"Every month we get twice as many reports of ESBL as MRSA," said Dr Johan Struwe at the Swedish Institute for Infectious Disease Control (Smittskyddsinstitutet).
The bacteria (full name Extended Spectrum Betalaktamases), which inhabits the intestine, is resistant to common antibiotics.
"This could mean that a urinary tract infection can no longer be cured with tablets, and injections will need to be used instead," Struwe told Svenska Dagbladet.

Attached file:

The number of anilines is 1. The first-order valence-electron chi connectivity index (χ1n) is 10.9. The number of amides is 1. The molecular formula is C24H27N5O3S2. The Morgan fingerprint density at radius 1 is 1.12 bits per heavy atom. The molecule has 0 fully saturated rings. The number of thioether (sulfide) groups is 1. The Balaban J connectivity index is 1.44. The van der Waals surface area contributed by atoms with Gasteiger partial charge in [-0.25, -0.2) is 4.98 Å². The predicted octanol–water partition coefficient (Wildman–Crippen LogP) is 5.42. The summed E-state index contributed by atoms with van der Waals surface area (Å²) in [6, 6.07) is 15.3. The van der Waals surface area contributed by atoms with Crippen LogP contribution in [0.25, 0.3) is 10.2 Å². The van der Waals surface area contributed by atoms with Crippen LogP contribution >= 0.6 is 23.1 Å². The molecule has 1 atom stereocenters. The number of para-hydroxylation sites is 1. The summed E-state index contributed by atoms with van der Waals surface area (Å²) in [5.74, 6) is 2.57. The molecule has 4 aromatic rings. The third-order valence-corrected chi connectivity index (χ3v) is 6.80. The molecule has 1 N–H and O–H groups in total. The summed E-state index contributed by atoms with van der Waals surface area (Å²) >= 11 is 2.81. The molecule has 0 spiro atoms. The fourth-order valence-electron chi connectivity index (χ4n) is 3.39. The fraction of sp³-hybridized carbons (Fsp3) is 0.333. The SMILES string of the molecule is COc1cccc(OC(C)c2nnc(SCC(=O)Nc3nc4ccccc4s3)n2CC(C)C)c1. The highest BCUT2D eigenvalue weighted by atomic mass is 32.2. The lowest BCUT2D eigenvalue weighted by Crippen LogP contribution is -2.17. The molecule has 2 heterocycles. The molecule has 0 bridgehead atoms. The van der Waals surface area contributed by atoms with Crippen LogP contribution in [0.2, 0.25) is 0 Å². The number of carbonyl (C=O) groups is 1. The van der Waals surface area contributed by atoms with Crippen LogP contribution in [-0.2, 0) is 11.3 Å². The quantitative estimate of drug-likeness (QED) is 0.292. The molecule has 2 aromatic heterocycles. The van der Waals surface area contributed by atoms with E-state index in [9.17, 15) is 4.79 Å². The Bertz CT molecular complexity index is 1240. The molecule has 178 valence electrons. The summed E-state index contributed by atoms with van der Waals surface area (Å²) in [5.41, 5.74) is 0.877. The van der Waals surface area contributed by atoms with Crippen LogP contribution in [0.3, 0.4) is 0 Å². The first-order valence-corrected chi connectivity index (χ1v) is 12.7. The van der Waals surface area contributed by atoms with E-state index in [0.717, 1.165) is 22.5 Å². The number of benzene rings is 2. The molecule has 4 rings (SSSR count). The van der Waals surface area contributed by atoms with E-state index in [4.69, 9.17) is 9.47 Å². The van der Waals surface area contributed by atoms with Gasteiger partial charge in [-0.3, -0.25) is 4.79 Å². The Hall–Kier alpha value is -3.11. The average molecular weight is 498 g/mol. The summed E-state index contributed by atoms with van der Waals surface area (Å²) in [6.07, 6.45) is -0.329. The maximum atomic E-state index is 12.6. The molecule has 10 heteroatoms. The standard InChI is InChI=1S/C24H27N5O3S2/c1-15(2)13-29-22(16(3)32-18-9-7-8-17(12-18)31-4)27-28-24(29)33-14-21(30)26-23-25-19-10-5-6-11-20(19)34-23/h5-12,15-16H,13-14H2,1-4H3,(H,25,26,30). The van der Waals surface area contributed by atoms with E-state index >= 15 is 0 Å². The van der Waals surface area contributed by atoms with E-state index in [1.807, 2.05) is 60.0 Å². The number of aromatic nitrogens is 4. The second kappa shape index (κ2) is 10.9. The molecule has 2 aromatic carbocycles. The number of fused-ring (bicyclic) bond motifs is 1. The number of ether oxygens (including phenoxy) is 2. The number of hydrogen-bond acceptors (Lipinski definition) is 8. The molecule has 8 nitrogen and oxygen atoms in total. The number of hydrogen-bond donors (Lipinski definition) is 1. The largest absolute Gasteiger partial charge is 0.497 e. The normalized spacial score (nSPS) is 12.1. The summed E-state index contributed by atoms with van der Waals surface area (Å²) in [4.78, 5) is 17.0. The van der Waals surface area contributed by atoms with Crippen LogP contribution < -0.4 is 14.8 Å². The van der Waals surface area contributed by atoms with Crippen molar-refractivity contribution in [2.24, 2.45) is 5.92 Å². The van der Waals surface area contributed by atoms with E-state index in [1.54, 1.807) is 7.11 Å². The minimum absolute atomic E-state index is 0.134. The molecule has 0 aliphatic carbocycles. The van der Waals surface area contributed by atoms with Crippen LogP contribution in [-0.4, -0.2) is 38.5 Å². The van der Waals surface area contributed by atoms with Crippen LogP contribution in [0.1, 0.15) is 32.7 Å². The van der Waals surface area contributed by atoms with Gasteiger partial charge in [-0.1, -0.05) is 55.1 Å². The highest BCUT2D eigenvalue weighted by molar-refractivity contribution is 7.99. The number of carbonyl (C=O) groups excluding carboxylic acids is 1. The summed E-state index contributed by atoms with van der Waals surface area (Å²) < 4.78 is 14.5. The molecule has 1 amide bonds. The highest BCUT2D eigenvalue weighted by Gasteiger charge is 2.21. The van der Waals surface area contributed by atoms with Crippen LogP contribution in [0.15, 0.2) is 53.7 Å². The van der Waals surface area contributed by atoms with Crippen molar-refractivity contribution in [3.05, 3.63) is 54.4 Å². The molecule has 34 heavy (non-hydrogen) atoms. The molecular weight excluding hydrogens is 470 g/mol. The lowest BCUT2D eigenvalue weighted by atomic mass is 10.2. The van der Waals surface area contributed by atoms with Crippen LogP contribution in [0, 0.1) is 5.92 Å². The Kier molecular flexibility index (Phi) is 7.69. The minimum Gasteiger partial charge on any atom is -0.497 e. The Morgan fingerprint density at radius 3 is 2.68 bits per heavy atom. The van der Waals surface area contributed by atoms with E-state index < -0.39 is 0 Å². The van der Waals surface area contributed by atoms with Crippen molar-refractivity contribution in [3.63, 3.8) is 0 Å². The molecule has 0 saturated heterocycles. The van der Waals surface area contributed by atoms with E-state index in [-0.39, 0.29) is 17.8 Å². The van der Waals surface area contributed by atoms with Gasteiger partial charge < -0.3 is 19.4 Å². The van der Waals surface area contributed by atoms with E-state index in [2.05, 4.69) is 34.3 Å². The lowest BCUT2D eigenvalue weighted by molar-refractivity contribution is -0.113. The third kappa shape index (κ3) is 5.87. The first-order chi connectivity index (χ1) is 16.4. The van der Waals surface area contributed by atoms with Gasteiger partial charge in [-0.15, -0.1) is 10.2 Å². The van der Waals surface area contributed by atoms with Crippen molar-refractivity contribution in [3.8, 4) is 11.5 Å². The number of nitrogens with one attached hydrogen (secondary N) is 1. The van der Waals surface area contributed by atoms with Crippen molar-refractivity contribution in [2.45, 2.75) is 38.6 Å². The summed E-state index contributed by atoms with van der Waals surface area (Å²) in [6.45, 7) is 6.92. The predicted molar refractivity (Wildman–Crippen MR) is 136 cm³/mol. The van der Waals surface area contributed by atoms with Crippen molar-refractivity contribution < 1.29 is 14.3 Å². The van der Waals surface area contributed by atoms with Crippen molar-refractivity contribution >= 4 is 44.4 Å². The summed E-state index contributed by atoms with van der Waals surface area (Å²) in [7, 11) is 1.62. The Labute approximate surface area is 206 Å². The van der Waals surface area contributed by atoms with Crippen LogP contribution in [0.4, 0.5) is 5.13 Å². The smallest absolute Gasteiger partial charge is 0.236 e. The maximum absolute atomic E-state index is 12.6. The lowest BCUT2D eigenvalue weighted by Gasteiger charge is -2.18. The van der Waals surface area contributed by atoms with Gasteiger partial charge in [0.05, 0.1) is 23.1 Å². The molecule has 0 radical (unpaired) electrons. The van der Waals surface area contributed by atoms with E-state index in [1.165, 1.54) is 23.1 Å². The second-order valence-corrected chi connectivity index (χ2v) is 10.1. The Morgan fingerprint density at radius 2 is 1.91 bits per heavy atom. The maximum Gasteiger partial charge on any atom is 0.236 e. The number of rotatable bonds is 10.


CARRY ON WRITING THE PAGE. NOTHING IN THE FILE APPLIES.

Laboratories have been obliged to report incidences of ESBL since February 1st. Reports from the first six months have now been collated. By May, 448 people had been received; by August, the number of reports was up at 1,453. Reports have been received from every Swedish country.
"There is now justification for speaking of an epidemic," said Struwe.
64 percent of those affected are women. The bacteria most commonly causes urinary tract infections, but the bacteria has also been linked to 50 cases of blood poisoning and one case of meningitis.